Yellow Springs Dental strives to stay educated and ‘cutting-edge’ in order to continue to provide the best dental care possible for our family of patients. On your next visit; let us know if you want us to look further into helping you or your family members prevent damage to their teeth and eliminate an annoying snoring habit.

Snoring, mouth-breathing tots more likely to develop behavioral problems

July 6th, 2016

(CBS News) Snoring has been tied to many health problems in adults, including obesity, sleep apnea, and a higher risk for heart disease. But according to a new study, snoring may also be problematic for kids' mental health.

PICTURES: Sleepy states: 15 most fatigued
The study found toddlers who snore are more likely to develop behavioral problems like hyperactivity once they reach school-age.
For the study, published in the March 5 issue of Pediatrics, researchers at Albert Einstein College of Medicine in The Bronx, New York City, examined the impact of "sleep-disordered breathing" on kids' behavior by looking at survey results from parents of more than 11,000 children over a six-year-period. Sleep-disordered breathing includes snoring, mouth breathing, and sleep apnea.
Parents were asked to fill out sleep surveys at various intervals when their kids were 6 months to 7 years old, and when their kids were approximately 4 or 7-year-olds, the parents filled out a behavioral assessment.
By study's end, the researchers found children whose sleep-disordered breathing peaked at 6 or 18 months old were between 40 and 100 percent more likely to develop behavioral problems by age 7, compared with kids who breathe normally during sleep. What's more, kids who had the worst behavioral problems had breathing problems throughout their infancy, which peaked when the child was 30 months old.
"This is the strongest evidence to date that snoring, mouth breathing, and apnea [abnormally long pauses in breathing during sleep] can have serious behavioral and social-emotional consequences for children," study author Dr. Karen Bonuck, professor of family and social medicine and of obstetrics & gynecology and women's health at Einstein, said in written statement. "Parents and pediatricians alike should be paying closer attention to sleep-disordered breathing in young children, perhaps as early as the first year of life."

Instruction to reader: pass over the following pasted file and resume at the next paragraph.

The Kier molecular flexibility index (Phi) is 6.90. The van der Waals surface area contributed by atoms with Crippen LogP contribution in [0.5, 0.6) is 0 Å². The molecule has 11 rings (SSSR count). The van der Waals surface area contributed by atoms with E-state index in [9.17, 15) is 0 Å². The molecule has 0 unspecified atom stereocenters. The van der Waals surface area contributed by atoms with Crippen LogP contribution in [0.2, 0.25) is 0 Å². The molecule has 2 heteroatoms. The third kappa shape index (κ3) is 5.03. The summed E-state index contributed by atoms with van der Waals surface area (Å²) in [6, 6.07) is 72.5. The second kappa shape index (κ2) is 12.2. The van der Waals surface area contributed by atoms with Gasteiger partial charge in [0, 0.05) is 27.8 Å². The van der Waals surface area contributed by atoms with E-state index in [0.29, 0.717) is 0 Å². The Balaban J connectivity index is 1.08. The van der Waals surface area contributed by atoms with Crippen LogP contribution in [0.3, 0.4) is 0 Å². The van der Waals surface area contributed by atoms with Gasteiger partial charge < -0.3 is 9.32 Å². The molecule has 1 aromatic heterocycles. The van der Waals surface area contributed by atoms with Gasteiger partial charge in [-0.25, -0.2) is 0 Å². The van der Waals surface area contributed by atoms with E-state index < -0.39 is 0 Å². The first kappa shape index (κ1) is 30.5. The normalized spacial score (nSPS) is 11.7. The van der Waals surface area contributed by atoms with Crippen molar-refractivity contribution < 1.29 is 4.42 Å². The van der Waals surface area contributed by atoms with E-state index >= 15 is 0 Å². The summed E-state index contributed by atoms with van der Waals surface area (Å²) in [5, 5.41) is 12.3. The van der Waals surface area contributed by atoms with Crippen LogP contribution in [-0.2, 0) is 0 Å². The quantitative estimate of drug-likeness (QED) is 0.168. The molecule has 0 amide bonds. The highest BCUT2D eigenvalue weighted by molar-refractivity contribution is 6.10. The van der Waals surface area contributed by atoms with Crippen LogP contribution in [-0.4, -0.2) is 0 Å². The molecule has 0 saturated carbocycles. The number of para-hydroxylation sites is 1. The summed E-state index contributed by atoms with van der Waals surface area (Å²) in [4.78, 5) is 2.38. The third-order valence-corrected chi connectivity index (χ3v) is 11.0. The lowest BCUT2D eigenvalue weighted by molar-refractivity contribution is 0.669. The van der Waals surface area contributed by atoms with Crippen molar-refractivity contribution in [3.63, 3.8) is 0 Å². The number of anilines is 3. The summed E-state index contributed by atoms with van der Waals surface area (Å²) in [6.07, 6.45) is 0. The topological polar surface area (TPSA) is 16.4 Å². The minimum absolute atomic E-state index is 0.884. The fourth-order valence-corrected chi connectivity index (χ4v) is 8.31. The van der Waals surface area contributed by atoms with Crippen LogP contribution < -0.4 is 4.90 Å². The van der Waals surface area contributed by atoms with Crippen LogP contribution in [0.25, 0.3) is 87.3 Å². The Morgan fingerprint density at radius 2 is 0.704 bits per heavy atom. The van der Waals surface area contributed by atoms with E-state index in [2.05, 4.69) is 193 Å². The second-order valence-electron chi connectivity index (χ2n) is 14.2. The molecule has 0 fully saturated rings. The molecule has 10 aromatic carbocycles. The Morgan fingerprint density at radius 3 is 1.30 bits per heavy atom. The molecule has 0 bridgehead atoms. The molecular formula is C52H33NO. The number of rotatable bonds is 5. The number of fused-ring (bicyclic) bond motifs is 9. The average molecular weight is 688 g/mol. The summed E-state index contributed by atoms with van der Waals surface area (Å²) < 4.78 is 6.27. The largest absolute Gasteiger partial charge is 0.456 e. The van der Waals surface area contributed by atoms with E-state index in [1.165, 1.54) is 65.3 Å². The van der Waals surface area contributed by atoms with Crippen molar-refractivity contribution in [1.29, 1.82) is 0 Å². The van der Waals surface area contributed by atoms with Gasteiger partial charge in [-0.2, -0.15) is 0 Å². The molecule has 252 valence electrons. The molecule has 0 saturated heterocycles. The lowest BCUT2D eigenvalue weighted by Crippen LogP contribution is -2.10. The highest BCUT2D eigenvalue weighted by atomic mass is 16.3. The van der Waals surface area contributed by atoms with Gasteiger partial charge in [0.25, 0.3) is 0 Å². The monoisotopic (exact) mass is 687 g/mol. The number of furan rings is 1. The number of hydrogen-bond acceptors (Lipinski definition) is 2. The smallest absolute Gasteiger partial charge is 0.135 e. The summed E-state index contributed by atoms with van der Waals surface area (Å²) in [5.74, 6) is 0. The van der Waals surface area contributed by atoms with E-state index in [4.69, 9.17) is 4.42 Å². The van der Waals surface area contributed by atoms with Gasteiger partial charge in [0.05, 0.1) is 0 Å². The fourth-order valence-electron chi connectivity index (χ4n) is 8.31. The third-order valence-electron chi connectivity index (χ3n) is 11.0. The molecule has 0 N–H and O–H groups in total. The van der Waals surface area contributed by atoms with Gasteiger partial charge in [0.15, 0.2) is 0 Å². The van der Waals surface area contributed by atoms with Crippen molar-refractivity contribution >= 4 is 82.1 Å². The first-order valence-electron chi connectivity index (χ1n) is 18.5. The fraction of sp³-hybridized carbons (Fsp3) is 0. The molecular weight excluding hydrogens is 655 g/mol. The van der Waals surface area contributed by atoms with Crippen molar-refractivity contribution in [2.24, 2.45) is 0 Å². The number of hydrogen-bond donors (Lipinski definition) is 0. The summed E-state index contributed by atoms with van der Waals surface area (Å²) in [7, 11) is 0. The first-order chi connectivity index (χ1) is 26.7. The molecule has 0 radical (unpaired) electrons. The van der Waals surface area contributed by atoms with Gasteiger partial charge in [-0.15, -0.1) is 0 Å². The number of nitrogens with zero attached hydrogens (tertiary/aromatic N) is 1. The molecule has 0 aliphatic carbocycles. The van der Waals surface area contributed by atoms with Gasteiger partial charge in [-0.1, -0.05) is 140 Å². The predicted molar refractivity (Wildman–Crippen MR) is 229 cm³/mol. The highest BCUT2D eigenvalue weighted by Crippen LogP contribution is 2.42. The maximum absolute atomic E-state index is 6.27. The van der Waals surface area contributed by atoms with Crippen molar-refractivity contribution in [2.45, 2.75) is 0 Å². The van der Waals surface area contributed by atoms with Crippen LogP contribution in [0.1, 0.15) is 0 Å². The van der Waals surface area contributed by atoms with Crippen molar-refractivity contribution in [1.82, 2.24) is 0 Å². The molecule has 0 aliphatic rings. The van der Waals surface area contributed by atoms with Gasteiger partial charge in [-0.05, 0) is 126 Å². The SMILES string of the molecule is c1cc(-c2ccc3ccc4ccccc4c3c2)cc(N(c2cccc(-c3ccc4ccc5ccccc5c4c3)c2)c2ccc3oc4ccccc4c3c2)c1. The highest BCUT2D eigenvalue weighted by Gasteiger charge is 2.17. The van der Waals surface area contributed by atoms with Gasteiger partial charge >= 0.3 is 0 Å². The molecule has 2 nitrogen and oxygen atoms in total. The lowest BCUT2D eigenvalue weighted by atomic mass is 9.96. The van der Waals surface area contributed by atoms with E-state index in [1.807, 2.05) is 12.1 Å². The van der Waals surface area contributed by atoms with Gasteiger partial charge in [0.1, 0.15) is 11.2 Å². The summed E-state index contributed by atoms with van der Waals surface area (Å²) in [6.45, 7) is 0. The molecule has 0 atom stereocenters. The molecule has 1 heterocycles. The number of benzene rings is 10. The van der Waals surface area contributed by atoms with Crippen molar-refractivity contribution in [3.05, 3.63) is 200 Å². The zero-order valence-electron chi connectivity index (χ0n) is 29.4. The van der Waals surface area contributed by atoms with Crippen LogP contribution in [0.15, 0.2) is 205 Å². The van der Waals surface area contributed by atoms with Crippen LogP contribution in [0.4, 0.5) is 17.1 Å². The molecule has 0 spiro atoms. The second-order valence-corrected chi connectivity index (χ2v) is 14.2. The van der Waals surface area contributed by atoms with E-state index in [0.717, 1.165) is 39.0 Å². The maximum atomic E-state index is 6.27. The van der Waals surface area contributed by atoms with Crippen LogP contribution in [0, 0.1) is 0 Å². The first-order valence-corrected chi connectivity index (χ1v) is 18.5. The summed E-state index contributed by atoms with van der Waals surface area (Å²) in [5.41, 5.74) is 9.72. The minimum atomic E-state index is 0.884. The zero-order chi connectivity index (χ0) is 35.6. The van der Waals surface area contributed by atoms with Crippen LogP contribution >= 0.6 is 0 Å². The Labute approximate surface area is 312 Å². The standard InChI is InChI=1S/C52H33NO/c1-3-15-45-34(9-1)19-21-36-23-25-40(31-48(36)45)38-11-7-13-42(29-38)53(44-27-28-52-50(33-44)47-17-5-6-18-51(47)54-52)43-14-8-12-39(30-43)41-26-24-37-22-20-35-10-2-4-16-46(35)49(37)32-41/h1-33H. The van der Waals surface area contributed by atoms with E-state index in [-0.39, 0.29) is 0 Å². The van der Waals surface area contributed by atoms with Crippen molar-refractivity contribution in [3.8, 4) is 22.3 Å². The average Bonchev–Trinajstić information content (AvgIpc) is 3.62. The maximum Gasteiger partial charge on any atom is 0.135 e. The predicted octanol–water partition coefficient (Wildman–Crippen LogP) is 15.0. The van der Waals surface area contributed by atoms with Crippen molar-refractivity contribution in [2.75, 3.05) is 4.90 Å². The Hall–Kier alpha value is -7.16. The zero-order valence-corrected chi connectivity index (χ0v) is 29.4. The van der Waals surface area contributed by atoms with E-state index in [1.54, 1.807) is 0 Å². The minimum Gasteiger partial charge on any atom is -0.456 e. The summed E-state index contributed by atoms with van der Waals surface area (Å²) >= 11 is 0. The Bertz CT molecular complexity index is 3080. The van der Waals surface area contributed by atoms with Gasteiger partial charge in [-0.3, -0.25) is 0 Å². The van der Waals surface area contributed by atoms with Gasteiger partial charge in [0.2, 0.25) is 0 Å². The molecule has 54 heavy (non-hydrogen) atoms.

According to the American Academy of Otolaryngology-Health and Neck Surgery, nearly one in 10 children snore regularly and 2 to 4 percent have sleep apnea. Common causes of sleep-disorder breathing are enlarged tonsils or adenoids.
What does snoring have to do with bad behavior? The researchers think these breathing troubles are affecting oxygen flow to the brain and disrupting the restorative processes of sleep, which results in problems related to areas of the brain that control for the abilities to pay attention, suppress behavior, and regulate emotions.
"We are sleeping to restore our brains, and sleep-disordered breathing interferes with that process," Bonuck told HealthDay. "For kids, these are critical periods in brain development."
Can anything be done to prevent future behavioral problems in snoring tots? Bonuck says parents should be paying close attention to how their kids sleep, and if they notice signs of sleep-disordered breathing, should talk to their pediatrician or take their child to an ear nose and throat doctor or a sleep specialist.